by Ken Sehested
I was planning an abbreviated edition of “Signs of the Times” to allow time this week for other projects. The Pulse nightclub butchery, in a location named by many of its patrons as a “sanctuary,” sent us all tumbling into ravaging emotions of grief, horror, anger and despair.
I’m not alone in the work of attempting to write my way out of such despondence. (See “Hate crime vs. terrorism: How our language highlights or disguises violence.”)
In such moments, we are inevitably caught in the conflicting needs of making sense of such tragedy and mourning it. Some do these very different tasks more or less together. Others separate them. Both demand attention, both needs must be met.
Then my friend Susan sent this note on Facebook:
“In the thinnest grasp on hope this morning, would folks share where they have recently witnessed kindness?”
I knew instinctively that what I needed to do was round up a collection of stories responding to Susan’s timely plea. And there were more than I imagined—see the annotated list below. (I hope you will add your own, in the “reader comments” section at the bottom of this page.)
Among the urgent reminders needed for us enlistees in what Clarence Jordan called “The God Movement” is that pastoral nurture and encouragement is not in competition with prophetic arousal and challenge. The trick is to practice both in needed measure and sequence. The work of spiritual discernment is to figure this out in every given moment and circumstance.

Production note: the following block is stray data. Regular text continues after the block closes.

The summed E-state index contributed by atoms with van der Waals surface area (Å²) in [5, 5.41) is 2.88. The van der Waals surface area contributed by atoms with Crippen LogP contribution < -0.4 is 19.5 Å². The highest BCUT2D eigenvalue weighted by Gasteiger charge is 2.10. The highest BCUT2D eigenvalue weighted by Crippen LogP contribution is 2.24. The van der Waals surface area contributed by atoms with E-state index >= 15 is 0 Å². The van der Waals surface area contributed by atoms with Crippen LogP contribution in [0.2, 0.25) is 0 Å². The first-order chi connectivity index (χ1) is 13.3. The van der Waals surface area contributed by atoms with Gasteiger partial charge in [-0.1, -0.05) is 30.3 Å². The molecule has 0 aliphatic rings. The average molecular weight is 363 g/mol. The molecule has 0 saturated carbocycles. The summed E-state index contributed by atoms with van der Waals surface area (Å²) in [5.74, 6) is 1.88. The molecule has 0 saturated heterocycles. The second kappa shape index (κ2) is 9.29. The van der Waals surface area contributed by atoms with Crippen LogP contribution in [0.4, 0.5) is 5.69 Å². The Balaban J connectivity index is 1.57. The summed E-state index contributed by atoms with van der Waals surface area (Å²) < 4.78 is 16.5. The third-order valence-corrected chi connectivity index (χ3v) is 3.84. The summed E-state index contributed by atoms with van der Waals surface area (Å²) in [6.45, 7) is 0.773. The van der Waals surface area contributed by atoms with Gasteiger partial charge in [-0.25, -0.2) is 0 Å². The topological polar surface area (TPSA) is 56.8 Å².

My sense is that no theme in Scripture is more consistent than the exhortation to faithful persistence. Find what is needed to keep on keeping on. In the classical refrain from the disciplined study of Christian ethics, grace is both a gift and a demand. Our task as faithful respondents is to maintain the vigorous conversation between both.
The greatest insight I’ve gained from my eldest daughter, a bodyworker, was in her Pilates class as we practiced balancing exercises. “The secret to balance is movement,” she repeated. Not stasis, as seems commonsensical. Learning to balance on one leg does not mean cessation of effort but the reliance on different sets of muscles working in tandem.
“Stillness”—a more familiar term in spiritual formation, and also another of Scripture’s reiterated appeals—is not inactivity but a collaboration between initiative and receptivity: When to stand at the city gate relaying Heaven’s demand that justice flow like the waters and when to take shelter under the Beloved’s wings.
Not quite “knowing when to hold’em, knowing when to fold’em,” but you get the idea. There is a time for hallowed action and a time for holy idleness, for giving and for being given, for speech and for silence, for taking to the streets and for solitude's sequestering.
Sensing when to do which is key. For instance, the US House of Representatives’ “moment of silence” for the victims of Orlando’s atrocity—when its members consistently refuse to extend civil protections to the queer community and approve commonsense gun control legislation—was an abdication of responsibility. When rallies in support of the LGBTQ community drone on with speechifying, rarely pausing long enough for grief and lament to do their work, is likewise irresponsible.